One sentence in the Associated Press story about the Monday swearing in of Judge Neil Gorsuch to the U.S. Supreme Court makes it clear he was the right choice for the position.
Gorsuch, 49, is known as an “originalist” or a “strict constructionist.” According to the AP, that means he interprets the Constitution “according to the meaning understood by those who drafted it.”
Look at it this way: Assume that you drafted a will, say, 20 years ago. After you pass on to your reward in, perhaps, another 20 years, someone contests your will.
Why, the objector tells a judge, what you and your attorney wrote in plain English should be disregarded, even if nothing material has changed about your estate. You could not possibly have anticipated that your old jalopy would become a valuable collector’s item. So, instead of it going to the person specified in your will, it ought to be donated to a museum.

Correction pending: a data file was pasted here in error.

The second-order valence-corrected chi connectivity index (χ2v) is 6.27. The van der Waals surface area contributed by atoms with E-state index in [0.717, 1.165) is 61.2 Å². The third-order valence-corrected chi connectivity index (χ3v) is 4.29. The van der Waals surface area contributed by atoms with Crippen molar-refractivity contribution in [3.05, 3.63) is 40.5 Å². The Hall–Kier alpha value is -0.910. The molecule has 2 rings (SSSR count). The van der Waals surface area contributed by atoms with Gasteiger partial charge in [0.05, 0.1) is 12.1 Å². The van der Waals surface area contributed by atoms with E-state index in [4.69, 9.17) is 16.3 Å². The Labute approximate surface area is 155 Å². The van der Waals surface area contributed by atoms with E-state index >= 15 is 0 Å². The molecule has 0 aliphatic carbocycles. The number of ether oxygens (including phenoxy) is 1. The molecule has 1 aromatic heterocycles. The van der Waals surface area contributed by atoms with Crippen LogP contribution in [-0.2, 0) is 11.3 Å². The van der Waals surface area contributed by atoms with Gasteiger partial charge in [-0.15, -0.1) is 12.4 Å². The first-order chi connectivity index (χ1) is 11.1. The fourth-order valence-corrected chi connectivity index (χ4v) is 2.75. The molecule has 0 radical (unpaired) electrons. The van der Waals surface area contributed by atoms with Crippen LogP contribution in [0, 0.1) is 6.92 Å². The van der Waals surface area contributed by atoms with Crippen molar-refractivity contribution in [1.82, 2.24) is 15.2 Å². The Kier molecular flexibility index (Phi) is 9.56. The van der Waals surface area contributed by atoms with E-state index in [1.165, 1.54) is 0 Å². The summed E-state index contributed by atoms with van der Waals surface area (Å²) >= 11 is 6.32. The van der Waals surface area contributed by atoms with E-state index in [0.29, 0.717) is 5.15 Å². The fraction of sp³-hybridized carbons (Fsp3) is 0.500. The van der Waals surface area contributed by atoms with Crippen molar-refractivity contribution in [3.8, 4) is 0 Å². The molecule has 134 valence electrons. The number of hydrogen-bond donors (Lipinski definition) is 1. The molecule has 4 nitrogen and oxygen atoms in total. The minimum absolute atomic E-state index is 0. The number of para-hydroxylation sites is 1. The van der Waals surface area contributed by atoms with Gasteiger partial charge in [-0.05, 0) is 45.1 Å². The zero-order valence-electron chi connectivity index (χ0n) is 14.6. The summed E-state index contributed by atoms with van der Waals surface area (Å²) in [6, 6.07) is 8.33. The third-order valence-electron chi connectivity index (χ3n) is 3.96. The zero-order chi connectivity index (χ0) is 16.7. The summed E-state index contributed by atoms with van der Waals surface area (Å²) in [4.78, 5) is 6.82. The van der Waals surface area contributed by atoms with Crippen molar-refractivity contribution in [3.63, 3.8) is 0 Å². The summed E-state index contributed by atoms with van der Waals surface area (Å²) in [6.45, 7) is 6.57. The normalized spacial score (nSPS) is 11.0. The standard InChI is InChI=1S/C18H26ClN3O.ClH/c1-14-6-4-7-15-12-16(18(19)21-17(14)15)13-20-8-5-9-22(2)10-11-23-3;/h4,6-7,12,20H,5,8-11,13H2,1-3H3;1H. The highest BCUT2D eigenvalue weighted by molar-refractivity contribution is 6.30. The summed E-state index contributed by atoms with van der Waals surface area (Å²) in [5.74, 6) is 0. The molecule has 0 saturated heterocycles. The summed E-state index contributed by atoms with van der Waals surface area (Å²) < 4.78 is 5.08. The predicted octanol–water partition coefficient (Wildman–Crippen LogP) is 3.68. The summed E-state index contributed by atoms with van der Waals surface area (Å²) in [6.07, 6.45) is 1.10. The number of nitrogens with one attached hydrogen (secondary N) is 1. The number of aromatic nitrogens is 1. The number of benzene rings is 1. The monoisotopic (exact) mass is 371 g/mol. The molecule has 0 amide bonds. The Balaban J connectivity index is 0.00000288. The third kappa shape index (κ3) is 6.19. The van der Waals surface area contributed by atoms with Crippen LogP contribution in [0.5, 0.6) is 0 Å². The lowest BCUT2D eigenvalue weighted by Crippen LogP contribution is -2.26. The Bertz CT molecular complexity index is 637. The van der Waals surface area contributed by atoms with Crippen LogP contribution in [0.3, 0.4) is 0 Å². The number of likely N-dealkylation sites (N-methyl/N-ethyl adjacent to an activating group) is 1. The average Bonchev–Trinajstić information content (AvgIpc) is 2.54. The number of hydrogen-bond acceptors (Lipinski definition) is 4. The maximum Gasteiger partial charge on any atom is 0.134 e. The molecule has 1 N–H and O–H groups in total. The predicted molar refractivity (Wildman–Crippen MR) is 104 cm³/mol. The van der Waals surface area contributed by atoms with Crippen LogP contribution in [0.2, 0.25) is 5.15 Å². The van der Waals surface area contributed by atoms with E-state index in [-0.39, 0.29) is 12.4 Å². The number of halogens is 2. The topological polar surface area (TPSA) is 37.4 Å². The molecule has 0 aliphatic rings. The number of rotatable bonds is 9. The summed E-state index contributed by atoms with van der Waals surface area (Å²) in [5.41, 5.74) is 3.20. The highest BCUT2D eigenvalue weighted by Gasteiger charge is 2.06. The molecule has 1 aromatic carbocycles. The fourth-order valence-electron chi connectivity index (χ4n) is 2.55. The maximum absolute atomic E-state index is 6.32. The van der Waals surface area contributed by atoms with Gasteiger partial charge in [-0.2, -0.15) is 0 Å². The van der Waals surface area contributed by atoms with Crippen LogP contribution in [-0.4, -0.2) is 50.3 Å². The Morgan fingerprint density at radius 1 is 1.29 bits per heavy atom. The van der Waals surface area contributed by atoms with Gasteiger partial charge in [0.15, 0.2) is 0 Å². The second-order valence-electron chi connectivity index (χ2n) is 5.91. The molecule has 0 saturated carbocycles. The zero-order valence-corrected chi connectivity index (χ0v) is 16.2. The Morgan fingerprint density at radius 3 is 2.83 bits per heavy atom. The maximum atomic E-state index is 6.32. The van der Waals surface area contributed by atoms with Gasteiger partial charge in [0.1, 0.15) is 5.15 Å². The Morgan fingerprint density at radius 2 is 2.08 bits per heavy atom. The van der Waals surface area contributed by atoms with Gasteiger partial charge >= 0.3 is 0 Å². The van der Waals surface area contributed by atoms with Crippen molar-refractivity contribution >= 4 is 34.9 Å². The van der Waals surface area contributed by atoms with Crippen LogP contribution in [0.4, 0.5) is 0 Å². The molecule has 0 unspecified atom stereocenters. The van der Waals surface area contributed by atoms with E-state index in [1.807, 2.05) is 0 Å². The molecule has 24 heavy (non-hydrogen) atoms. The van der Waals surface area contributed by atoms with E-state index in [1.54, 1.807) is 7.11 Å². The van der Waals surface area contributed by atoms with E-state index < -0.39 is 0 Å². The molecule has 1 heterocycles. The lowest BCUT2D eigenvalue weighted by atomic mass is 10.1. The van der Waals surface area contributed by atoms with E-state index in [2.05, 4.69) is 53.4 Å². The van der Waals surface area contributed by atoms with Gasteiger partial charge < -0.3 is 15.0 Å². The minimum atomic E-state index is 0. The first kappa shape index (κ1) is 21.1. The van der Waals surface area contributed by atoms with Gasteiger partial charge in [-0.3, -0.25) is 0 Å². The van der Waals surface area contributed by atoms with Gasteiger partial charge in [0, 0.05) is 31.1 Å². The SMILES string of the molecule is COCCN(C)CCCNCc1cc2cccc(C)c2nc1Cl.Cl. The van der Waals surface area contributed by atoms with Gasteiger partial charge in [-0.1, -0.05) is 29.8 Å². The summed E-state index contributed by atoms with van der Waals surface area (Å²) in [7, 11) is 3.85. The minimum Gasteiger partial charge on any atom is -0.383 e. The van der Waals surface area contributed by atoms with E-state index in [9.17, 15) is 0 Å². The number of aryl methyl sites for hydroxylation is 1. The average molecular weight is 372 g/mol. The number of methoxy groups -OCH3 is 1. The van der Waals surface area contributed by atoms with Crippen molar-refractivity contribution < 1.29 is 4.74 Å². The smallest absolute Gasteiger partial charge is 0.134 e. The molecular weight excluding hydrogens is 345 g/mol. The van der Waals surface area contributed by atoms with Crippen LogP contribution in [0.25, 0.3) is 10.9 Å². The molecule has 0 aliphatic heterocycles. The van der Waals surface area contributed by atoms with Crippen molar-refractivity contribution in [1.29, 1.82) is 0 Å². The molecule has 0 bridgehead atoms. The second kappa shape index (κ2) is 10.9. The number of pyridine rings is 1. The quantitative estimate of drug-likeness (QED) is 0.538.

It is difficult to imagine any judge would agree. What you wrote in the will stands, the courts would rule.
Many liberal judges do not view the Constitution that way. They think they should be empowered to alter it to accomplish ends they — but perhaps not the nation’s founders — believe are worthwhile.
The Constitution can be amended, by Congress and state legislatures. That guarantees we the people, not a majority of the nine high court justices, make substantive changes. Gorsuch’s agreement with that concept ensures he will serve the people, not his own ideology.